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Comments on Scripting, CGI, and FastCGI

2024-06-17 (Last updated 2024-06-26)

Last week, DreamHost upgraded the shared server that this site runs on. The new configuration can no longer run FastCGI reliably, which means that our tiny but useful wwz app went down, and other apps are "at risk".

wwz is now back up as a regular CGI app, so users shouldn't notice much of a change.

Nonetheless, I started a long search for a new shared host, with shell access.

What's shared hosting? It's when you rent part of a big beefy computer, with a Unix kernel and a web server, that somebody else maintains. No virtualization, and no cloud.

To give you an idea, the new DreamHost box has 128 cores/threads and 512 GB of RAM. I have no idea how many accounts share it, but it's still fast. So static content will remain on DreamHost, but dynamic pages will live elsewhere.

I kept track of my search with many messages on our #server-side Zulip stream. This led to the question:

The answer is tied pretty closely to purpose of the Oils project. So I collected comments I've written over several years, with the intention of writing:

That post grew too large, so this one contains just the comments about CGI and FastCGI, with some definitions and motivation.

Table of Contents
History / Motivation
The Demise of the Mildly Dynamic Website
The Long Death of CGI.pm
CGI - Is it relevant? Is it slow?
FastCGI - I think it's dead, as of 2024
Serverless is like FastCGI
Contrast: Gateway Interfaces That Aren't Unix-y
Related: FastCGI and Rust / What is Self Hosted?
Collections of Processes
kcgi source


Readers who "grew up" with the cloud might not know what these protocols are.


CGI is a Unix-y way for a program to generate a web page on the fly. It was the first way of creating dynamic web pages.

How does it work?

  1. A web server like Apache receives an HTTP request over the network.
  2. It encodes the request into the environment and stdin of a new process, which may be written in any language.
  3. The process writes the HTTP response to stdout.
  4. The web server sends that response back over the network.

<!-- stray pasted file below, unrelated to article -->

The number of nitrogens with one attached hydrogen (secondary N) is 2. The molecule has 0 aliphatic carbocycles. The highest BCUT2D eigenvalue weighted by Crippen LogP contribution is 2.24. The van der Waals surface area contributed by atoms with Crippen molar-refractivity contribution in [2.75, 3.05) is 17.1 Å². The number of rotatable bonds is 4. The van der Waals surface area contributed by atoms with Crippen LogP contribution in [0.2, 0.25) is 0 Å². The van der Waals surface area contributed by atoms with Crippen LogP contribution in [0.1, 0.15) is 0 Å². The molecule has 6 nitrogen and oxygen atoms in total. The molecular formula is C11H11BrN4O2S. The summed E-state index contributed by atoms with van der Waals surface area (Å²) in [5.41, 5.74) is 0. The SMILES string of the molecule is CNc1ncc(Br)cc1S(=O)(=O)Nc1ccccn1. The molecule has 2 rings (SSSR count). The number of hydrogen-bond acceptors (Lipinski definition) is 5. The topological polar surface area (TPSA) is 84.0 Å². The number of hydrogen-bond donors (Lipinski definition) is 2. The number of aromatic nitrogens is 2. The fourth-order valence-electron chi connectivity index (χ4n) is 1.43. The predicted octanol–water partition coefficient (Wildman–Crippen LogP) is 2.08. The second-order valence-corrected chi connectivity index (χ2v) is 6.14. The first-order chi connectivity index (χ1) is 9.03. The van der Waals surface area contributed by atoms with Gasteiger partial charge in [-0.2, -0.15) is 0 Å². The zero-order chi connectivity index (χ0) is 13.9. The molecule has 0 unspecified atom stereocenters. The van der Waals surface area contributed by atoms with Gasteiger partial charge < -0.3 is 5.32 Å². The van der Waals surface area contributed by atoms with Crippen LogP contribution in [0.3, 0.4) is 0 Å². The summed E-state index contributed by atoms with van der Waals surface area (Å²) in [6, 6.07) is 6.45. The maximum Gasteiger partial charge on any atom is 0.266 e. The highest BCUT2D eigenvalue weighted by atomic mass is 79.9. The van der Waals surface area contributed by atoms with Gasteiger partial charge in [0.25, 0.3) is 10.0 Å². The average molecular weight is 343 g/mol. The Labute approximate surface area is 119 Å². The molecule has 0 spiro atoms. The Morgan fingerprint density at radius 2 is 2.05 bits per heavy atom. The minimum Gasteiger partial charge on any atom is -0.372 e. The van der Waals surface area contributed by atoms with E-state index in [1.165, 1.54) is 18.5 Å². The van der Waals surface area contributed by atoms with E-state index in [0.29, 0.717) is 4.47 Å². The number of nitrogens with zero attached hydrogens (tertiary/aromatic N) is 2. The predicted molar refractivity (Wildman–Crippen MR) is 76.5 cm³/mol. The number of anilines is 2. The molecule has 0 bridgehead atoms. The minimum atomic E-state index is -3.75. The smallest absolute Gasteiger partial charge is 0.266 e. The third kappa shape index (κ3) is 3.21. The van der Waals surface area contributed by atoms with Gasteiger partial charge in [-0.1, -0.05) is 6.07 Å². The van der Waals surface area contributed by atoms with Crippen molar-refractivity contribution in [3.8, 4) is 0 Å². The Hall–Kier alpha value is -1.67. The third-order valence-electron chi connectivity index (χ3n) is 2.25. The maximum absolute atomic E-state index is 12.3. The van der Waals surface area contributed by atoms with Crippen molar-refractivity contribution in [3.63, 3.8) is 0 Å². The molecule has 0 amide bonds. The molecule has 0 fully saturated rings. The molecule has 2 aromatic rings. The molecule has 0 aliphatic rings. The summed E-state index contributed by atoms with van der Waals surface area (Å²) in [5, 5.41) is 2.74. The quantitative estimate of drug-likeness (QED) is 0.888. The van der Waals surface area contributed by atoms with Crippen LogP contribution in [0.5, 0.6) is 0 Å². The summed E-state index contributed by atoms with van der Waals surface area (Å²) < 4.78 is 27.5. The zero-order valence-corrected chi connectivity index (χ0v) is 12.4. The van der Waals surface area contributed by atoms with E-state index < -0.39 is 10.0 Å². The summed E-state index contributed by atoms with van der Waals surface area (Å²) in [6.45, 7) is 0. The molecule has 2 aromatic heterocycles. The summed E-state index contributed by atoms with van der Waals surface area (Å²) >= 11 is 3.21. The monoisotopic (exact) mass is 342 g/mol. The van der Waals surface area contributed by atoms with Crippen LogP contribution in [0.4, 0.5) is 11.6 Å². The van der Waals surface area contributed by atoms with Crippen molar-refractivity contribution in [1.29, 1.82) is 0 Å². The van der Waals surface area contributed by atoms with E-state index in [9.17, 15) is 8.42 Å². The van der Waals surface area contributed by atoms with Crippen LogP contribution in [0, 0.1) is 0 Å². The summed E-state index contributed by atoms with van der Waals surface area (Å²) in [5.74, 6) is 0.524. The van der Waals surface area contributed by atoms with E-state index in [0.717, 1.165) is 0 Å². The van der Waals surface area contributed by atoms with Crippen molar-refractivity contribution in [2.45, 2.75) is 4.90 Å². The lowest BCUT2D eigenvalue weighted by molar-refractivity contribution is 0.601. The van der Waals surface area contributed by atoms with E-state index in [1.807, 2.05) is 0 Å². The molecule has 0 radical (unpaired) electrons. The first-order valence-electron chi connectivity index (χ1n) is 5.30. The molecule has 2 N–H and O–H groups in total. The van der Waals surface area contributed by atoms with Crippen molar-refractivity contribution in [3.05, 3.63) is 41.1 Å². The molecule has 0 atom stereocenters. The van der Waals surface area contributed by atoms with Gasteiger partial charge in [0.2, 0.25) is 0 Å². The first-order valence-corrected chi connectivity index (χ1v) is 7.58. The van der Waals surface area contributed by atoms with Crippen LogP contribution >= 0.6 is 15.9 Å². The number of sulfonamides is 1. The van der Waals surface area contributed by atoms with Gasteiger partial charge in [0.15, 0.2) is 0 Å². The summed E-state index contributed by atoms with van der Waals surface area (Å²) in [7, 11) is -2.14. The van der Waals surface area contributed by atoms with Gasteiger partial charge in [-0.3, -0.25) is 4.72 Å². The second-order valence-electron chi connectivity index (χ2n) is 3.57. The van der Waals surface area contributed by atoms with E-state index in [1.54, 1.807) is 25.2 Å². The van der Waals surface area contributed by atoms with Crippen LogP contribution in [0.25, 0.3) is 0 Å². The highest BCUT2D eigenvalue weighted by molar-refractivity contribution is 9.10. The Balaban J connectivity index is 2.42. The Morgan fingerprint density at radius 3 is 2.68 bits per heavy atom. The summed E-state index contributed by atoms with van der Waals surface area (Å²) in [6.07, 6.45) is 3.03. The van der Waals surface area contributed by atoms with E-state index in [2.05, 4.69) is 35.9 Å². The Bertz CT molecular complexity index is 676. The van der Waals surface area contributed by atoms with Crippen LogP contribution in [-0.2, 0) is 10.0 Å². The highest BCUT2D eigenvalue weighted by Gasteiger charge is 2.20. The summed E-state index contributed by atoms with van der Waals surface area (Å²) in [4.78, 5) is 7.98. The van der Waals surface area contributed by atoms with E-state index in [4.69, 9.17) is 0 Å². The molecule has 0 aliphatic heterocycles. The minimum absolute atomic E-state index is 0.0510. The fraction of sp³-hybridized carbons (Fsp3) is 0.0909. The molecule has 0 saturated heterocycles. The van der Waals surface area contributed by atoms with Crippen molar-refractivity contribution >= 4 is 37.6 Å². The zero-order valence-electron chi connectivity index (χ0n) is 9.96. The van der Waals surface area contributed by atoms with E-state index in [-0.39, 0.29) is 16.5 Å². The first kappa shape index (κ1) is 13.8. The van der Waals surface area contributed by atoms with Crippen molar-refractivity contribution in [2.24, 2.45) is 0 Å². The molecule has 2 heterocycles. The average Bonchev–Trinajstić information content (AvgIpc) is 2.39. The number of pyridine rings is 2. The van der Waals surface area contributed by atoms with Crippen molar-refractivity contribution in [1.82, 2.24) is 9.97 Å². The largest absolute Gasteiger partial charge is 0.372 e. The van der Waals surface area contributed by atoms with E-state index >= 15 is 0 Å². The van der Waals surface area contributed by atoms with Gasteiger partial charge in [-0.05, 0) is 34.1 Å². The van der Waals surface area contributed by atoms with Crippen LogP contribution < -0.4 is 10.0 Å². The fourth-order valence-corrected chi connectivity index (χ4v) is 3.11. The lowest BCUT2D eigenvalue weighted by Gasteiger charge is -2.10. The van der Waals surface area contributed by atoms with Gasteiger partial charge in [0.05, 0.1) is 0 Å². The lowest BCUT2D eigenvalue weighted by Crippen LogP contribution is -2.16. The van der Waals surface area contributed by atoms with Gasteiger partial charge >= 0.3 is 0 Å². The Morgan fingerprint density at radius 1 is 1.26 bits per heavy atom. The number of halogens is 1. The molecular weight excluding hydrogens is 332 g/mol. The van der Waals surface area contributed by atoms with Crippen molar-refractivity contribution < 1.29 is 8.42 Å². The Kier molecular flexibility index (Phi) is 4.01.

FastCGI is a less common protocol used for the same purpose:

So FastCGI is designed to address the deficiencies of CGI, though it's arguable how good a job it does.

History / Motivation

The Demise of the Mildly Dynamic Website

This post resonated with me — I want lightweight scripting for the web. I want to write 10 lines of useful Python or shell, and deploy it instantly.

I also want to choose among many hosting providers that work the same way, e.g. using rsync or git to deploy.

PHP enabled dynamic web applications for the masses.

But I don't want to be limited to PHP. And I'm similarly unhappy with cloud solutions:

Recently we've seen the rise in popularity of AWS Lambda, a “functions as a service” provider. From my perspective this is literally a reinvention of CGI, except a) much more complicated for essentially the same functionality, b) with vendor lock-in, c) with a much more complex and bespoke deployment process which requires the use of special tools.

2024-06-26 update - This article was discussed on Hacker News a few days ago. I emphasized that CGI and FastCGI can scale exactly like AWS Lambda. PHP's stateless model scale to all Facebook servers worldwide, and CGI and FastCGI can do the same.

The Long Death of CGI.pm

This post is from 2015, and observes that many users will be discouraged from writing CGI scripts in Perl.

CGI.pm has been removed from the core Perl distribution. From 5.22, it is no longer included in a standard Perl installation.

I just spent a week researching shared hosting, and none of them advertised Perl support. They occasionally mention CGI.

The same thing happened in the Python world: cgi.py was deprecated with Python 3.11, and will be removed in Python 3.13. (PEP 594, 2019)

(Matěj Cepl points out this fork: https://github.com/jackrosenthal/python-cgi)

CGI - Is it relevant? Is it slow?

OK, we've established that that there are diminishing options for web scripting, which disappoints me.